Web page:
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NOVEMBER 2, 2010 3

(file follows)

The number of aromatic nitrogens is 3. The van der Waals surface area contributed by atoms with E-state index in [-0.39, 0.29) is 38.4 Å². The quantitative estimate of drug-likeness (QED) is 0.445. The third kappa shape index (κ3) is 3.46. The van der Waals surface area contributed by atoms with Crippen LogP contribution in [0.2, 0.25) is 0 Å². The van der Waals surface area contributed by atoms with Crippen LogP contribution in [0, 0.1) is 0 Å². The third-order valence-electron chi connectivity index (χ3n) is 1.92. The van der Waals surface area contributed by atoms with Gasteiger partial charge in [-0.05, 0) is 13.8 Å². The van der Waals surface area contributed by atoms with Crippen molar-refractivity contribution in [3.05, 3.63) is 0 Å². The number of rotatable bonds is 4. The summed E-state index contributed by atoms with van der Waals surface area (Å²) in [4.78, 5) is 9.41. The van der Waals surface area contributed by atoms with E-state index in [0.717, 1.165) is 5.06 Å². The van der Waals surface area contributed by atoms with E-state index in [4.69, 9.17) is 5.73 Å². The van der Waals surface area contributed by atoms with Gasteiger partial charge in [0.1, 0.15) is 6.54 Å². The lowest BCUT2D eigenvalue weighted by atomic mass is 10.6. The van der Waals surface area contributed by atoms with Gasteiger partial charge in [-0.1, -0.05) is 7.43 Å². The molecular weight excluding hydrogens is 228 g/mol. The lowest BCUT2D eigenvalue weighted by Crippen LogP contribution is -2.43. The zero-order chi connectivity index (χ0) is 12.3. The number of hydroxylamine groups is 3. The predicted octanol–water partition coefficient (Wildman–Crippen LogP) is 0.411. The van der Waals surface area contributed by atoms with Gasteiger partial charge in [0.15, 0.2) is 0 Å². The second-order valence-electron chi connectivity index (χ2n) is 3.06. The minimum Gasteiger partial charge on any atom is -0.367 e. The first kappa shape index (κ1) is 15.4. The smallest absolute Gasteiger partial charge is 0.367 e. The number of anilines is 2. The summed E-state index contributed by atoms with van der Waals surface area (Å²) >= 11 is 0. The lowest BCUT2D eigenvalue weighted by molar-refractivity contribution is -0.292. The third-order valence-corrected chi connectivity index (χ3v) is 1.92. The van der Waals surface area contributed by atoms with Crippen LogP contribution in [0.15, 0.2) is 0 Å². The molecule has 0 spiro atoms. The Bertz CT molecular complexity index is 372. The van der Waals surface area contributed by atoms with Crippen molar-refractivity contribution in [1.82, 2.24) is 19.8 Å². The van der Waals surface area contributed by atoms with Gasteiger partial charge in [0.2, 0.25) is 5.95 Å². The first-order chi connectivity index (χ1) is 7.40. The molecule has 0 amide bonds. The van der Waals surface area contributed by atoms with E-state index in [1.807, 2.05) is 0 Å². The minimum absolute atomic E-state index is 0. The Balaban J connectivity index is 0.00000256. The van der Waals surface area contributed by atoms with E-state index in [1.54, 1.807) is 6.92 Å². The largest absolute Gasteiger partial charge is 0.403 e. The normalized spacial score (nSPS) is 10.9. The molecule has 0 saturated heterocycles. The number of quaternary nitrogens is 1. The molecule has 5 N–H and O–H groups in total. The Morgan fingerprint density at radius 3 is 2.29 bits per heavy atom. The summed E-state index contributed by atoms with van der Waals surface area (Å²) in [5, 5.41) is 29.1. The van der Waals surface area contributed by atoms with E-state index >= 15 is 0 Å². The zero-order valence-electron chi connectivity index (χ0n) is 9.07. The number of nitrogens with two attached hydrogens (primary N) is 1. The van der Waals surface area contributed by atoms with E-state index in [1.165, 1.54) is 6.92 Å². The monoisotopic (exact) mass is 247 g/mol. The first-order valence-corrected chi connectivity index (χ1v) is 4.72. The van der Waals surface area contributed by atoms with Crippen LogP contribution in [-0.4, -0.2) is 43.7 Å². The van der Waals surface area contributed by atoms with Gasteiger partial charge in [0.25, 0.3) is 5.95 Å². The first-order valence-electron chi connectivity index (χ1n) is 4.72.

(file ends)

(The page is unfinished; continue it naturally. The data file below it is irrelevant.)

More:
better news. Te Republican turnout in absentee ballots and early votinghad given me a comortable cushion. But as the day progressed, I couldn’tshake the uneasy eeling the race would be closer than expected and Imight end up on the wrong side o a historic upset.In the open-air courtyard on the west side o the hotel, workers set upan elevated stage and placed a podium in the center, in ront o a row o American and Florida state fags. Family, riends, supporters and specta-tors congregated in the courtyard throughout the aernoon and into theevening. Behind them stood a large riser or television cameras and mediacrews rom around the country and the world, providing an unrestricted view o the podium where I would deliver my speech.On the ground foor beneath the ballroom, campaign sta gathered inan improvised war room. Tey stared at laptops and television screens,worked their phones and chatted nervously about the weather and turnoutin this or that county.Around hal past six in the evening, my twenty-our-year-old nephew  Orlando, or Landy as we call him, picked us up in a rented minivan anddrove us to the Biltmore. As soon as we arrived I was briskly escorted to thewar room, where aides were still sitting in ront o their laptops and hold-ing their phones, waiting or news o nal turnout numbers. Numeroustelevisions sat in the middle o the room tuned to the broadcast and cablenetworks that would soon begin reporting election results. Most polls inFlorida close at seven p.m. eastern time, except in the Panhandle, which isin the central time zone. Te polls there close an hour later, so the mediarerains rom projecting winners until then.A little beore eight o’clock, Brendan Farrington took a phone call. Iknew rom the look on his ace it was important. Over a year earlier, Bren-dan had traveled with me on a campaign swing through the Panhandle.We were halway through the rst day’s drive when a source called to tellhim I was about to drop out o the Senate race.I had all but convinced mysel to quit. I had discussed getting out withseveral people whose discretion I trusted. I was badly trailing GovernorCrist in popular support and und-raising. Even i I were to get a little trac-tion eventually and start to close the gap in the polls, he would have raisedmore than enough money to bury me in negative advertising, and I wouldn’thave anywhere near enough to respond. I eared he would so tarnish my